Gary Lineker: 'The BBC and I should have spoken out more during the 2018 Russia World Cup'
Football presenter Gary Lineker has said he and the BBC were "sportwashed" during the World Cup in Russia in 2018, admitting that he still feels "uncomfortable" about the "mistake", but they have "learned".
Sportwashing refers to when an individual, group, organisation or country hosts sports competitions, or even owns teams, to distract from their controversial policies or activities.
The term increased in use this year ahead of the Qatar World Cup - as the host nation has been criticised on its human rights record, failure to protect migrant workers, and its anti-LGBT stance.
"I think we were sportwashed four years ago, when it was in Russia", Gary Lineker told BBC Radio 4 Media Show presenter Ros Atkins in an interview.
"I think we were all going how great it was, and this and that and the other, and that's how sportwashing works.
"We didn't talk perhaps enough about the other issues. So, it was deemed the right thing to do."
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There were calls for Russia to be stripped of the World Cup or boycotted in 2014 after it annexed Crimea and was blamed by the West for supplying arms to pro-Russian separatists suspected of shooting down Malaysia Airlines flight MH17 over eastern Ukraine.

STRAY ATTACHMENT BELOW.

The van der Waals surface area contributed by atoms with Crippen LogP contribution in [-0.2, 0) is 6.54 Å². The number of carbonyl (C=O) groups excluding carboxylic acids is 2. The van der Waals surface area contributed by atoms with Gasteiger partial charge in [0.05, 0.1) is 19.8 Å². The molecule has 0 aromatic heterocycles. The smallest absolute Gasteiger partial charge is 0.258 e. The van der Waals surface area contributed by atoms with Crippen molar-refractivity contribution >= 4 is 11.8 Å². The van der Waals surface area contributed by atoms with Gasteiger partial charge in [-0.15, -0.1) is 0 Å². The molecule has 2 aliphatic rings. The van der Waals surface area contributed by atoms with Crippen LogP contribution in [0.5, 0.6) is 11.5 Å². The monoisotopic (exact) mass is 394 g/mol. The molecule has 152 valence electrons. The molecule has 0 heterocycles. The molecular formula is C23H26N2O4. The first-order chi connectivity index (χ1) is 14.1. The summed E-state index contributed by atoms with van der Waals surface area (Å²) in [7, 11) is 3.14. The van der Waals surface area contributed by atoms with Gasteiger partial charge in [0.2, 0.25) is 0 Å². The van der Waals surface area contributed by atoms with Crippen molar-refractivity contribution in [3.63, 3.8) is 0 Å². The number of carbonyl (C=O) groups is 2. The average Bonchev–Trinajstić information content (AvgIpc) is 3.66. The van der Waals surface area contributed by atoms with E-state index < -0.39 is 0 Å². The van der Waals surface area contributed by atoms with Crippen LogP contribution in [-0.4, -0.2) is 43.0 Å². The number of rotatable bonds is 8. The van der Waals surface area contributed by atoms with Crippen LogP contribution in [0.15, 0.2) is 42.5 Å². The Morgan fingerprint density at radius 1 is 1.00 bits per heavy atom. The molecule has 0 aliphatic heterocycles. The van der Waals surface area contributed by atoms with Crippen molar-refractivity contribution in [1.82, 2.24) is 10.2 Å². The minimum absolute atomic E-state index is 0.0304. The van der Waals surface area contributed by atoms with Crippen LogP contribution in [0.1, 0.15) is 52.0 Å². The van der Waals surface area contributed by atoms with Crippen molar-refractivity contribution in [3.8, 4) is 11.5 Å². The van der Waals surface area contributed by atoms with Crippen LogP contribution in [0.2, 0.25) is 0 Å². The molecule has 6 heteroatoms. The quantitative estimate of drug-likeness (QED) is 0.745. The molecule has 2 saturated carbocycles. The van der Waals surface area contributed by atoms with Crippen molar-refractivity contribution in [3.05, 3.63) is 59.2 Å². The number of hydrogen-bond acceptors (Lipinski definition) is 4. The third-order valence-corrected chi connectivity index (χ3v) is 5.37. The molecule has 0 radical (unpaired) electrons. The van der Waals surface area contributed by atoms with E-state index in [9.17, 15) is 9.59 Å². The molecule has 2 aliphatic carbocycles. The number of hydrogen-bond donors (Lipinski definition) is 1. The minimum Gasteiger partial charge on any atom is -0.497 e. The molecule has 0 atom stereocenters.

However, the tournament went ahead as planned without much disruption.
Yet, when the opening ceremony began for the Qatar World Cup on Sunday, BBC One was airing a Women's Super League match between Chelsea and Tottenham instead.
When the channel began covering events in Qatar, the focus was on the allegations against the country rather than the celebratory tournament opener.
However, Lineker, who has been fronting the BBC's World Cup coverage this year, tweeted that claims that the BBC snubbed the ceremony were "not true" since it was shown "live in its entirety" online and on the red button.
"If you wanted to watch it, you could," he wrote.
When asked by Atkins if the BBC's approach on Sunday to talking about the broader issues around Qatar was in some ways a reaction to how the broadcaster covered the Russia World Cup four years ago, the TV pundit said "yes".
"I think we learned from what we probably felt was a mistake.
"The World Cup there, the streets were sanitised, everything was different.
"We've seen what Putin's done subsequently, but he'd done it before.
"I think looking back now in hindsight, I think we should probably have spoken out more.
"I don't have any feeling of mistake about this one [in Qatar] at the moment because of what we've done.
"But, I do look back four years ago still slightly uncomfortable."